HR Network Meeting Recap: Drug Testing

The legalization of medical marijuana and the increasing rise in opioid abuse has made drug testing a hot topic for human resource professionals. The Council of Industry HR Network met on March 27th for presentations by Kathryn Russo, Jackson Lewis PC, and Robyn Seidman and Jean Strella, RJS Solutions LLC, on both the legal aspect and the best practices for drug testing and dealing with substance abuse in the workplace.

Russo opened her presentation by discussing how even though marijuana is legal in several states for both medical and recreational use it is still illegal under the Federal Government. This means that if you are regulated by the U.S. Department of Transportation, it remains unacceptable for any safety‐sensitive employee subject to drug testing under the DOT’s drug testing regulations to use marijuana, whether for medical reasons or not.

While medical marijuana is connected to an employee’s disability, it is permissible for employers to prohibit the use, possession and being under the influence of it while at work. The difficult part is when it comes to drug testing or if an employee volunteers that they use medical marijuana off-duty. Because the drug stays in the body for such an extended period of time after use someone using medical marijuana will test positive for the drug even if they never use it at work.

Whatever is affecting employee performance on the job it is important to approach the situation with documented observations of behaviors and the resulting effects in the workplace.  This, as Seidman and Strella explained, is true whether it is recreational drug or alcohol use or prescription medication that is affecting an employee’s performance. When discussing this concern with the employee it is also important to not make accusations of drug or alcohol abuse as this could violate the Americans with Disabilities Act. Following up with support such as a referral to an employee assistance program is very important. The key points for this interaction are to be tactful, ensure confidentiality and to refrain from being judgmental.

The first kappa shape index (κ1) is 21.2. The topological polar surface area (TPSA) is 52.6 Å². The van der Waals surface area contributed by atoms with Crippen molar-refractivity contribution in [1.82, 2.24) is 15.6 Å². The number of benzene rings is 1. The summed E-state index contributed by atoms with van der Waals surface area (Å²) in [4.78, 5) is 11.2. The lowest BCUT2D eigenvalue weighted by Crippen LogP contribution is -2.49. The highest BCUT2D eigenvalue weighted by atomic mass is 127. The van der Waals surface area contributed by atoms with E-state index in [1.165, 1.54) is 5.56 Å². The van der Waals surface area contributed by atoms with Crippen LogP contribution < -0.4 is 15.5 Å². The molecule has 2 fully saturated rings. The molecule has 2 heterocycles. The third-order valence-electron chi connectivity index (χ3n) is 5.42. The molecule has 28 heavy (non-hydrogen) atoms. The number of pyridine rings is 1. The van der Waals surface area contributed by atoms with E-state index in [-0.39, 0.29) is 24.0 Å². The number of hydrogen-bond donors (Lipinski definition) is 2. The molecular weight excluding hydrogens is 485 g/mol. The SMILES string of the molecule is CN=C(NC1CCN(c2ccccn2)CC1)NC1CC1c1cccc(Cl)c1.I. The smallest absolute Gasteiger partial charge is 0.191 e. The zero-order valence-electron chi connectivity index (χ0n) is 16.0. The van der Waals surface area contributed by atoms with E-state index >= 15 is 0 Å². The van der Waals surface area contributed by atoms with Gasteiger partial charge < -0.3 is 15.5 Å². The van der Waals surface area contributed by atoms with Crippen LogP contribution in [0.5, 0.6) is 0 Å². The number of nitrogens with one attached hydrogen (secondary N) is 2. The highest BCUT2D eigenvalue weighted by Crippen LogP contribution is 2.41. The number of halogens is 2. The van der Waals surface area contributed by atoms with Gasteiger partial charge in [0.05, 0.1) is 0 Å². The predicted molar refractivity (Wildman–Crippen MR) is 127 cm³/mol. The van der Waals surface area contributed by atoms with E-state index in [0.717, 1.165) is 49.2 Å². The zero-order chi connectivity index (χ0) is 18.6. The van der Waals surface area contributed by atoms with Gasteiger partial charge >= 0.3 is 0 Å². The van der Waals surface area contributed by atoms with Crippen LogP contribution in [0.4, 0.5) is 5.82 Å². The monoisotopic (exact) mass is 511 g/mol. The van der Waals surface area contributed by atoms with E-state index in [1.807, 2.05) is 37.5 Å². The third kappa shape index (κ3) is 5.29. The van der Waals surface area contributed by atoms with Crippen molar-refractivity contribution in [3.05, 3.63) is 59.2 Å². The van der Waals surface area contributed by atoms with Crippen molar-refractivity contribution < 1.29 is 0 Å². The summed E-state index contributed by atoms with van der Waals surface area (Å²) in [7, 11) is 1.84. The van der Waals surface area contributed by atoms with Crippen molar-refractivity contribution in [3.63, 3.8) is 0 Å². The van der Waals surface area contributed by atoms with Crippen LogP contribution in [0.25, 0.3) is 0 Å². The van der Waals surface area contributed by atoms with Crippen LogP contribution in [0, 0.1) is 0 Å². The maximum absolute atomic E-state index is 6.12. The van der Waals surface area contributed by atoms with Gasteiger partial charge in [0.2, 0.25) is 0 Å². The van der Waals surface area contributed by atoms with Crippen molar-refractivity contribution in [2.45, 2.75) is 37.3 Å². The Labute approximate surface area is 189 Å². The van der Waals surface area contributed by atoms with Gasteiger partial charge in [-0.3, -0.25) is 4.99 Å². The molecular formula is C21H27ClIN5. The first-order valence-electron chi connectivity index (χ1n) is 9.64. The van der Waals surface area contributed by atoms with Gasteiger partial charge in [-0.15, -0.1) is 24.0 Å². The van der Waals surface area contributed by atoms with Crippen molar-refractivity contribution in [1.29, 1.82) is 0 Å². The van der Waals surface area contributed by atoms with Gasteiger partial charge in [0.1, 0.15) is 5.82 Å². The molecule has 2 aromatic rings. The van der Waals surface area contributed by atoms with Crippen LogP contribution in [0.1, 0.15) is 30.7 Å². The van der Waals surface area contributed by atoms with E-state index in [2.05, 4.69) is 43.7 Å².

There was also discussion of what drugs are best to test for and whether testing for marijuana is even useful in the current climate. It is important to remember to consult with your legal counsel whenever you have questions on topics such as this because each situation is unique and the legal landscape is constantly changing.

With over 30 attendees this is one of our largest network meetings and Council member Access: Supports for Living hosted and provided a delicious lunch.  They delivered a presentation on the many valuable programs they provide the community such as: Behavioral Health Services for Adults, Family & Children’s Services, Foster Care/Child Welfare Services.

Council members may find that Access: Business Solutions which offers custodial services, facilities management and contract manufacturing such as assembly work, to be of particular interest. Members looking to expand their workforce may also want to know more about their Supported Employment program that is helping people with disabilities prepare for, get, and keep meaningful employment in the community.

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